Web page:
What is Empathy?

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Prepare yourself, things are going to get very philosophical in 3…2…1…

Today I saw a graphic, it was a small part of a much longer and generally well written blog post about mindfulness and empathy.  The graphic claimed empathy was seeing through someone’s eyes, hearing through someone’s ears, and feeling with the heart of another.  The quote, originally attributed Alfred Adler, is one that concerns me greatly.  If this is to be our definition of Empathy, how can ANYONE truly develop and experience empathy?

Each of us experiences the world in our own unique way.  We view the world through our lens, one that is shaped by our experiences.  These experiences are uniquely our own.  I cannot truly understand how you experience the world unless I related to something that I have also experienced.  Regardless of whether or not I can relate to your experiences, I certainly cannot share in them in a way that mirrors how you experience them.

The residual quote that comes to mind is, “you can’t judge someone till you walk a mile in their shoes” (insert all jokes about shoe stealing here).  The truth is, even if you wear their shoes, you don’t have their feet!  Empathy is important in helping kids develop a sense of what is right.  How then do we define empathy and, how do we work to instill that value to help our kids develop a strong understanding of virtue?  Why is this important?

Empathy should be defined as being able to relate the presumed feelings of someone else to feelings of your own given any relevant information.  I don’t like getting my foot stepped on, I know it doesn’t feel good for me, thus I won’t step on other feet because I won’t want to cause that feeling in others.  Empathy is an understanding that I feel a certain way when something happens, and thus I do not want to make you feel that way as well.

Why is this an important distinction?  It is important for several reasons.  First, in teaching and developing empathy for our kids.  If the idea is to relate your experiences to someone else’s, you need to have a wide variety of experiences to draw upon.  We build empathy by making the connections frequently.  We model those connections with kids, parents, and staff members, we have those discussions out loud, we help kids make connections between theoretically similar experiences.  By doing that we generate the potential understanding of empathy.

What if kids don’t seem to have or develop empathy?  If kids don’t have the relevant experiences to relate to others, they are going to have a hard time developing empathy.  I see a clear connection between lack of empathy and lack of experiencing something similar.  The question that follows then, is, what do we do if we cannot have the experience base to develop empathy?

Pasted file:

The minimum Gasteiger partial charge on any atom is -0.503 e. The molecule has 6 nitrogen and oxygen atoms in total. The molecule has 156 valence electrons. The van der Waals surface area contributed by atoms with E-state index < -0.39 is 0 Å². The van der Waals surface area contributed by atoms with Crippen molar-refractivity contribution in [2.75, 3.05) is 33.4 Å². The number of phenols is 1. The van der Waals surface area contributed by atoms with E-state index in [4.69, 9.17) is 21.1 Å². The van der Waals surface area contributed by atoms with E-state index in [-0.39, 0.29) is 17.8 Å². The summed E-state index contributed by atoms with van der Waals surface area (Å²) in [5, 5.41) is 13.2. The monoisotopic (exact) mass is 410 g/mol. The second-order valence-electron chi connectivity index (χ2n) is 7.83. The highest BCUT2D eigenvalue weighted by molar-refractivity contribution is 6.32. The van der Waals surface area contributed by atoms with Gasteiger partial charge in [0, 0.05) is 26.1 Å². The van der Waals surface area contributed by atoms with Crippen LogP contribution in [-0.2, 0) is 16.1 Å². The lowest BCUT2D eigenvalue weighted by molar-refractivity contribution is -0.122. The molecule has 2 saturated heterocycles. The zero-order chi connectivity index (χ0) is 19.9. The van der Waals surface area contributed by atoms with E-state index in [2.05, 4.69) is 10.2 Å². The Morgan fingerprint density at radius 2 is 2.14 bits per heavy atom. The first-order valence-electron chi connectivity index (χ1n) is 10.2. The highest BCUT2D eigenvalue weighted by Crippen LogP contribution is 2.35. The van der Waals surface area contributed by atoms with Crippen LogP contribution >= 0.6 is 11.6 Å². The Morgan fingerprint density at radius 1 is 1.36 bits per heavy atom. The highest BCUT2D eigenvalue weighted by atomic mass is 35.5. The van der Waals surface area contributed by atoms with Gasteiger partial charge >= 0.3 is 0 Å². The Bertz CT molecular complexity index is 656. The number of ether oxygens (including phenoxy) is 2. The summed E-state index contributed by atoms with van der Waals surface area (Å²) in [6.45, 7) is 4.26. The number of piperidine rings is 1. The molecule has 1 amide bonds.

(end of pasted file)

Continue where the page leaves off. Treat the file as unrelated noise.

The higher level education of empathy needs to include an understanding that I simply cannot have similar experiences to all people.  I cannot be empathetic to someone who experiences certain things, racism, sexism, the death of a child for some examples.  I have nothing within my personal experiences that comes close to those experiences.  The best I can do is recognize that I do not understand those experiences, that they are in many ways beyond me.  We should be teaching kids to relate to others on this higher level.  I cannot be empathetic to people who experience certain things based on my limitations and experiences.  I can however accept those limitations, accept that other people have feelings and experiences that are alien from my own, and that I can accept them without qualification.  No matter how much I read about, talk to, or even witness these experiences, they will never relate closely to my own.  I will never be empathetic, but I can be accepting and supportive.  I can listen and allow others to have such feelings/experiences without projecting myself on them, because I know they are not my own.

Ultimately empathy is a great starting point, but often we talk about empathy as if it were the gold standard in social interaction.  The reality is empathy is very limited.  It is a great starting point in many ways, but we need to teach far beyond empathy.  We need to teach kids to accept others, to recognized and respect differences, and appreciate when a lack of empathy is not only normal, but appropriate.  Only then will kids take a serious step into higher levels of social understanding and acceptance.   All of this starts with an understanding of what Empathy really is, and what it is not.

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3 thoughts on “What is Empathy?

  1. I tried leaving a long comment which was unfortunately not allowed. In a nutshell it suggested steps for getting to “understanding” via thoughtful & heartfelt listening. Tweet me for more details. Thanks for taking this topic on. Much appreciated.

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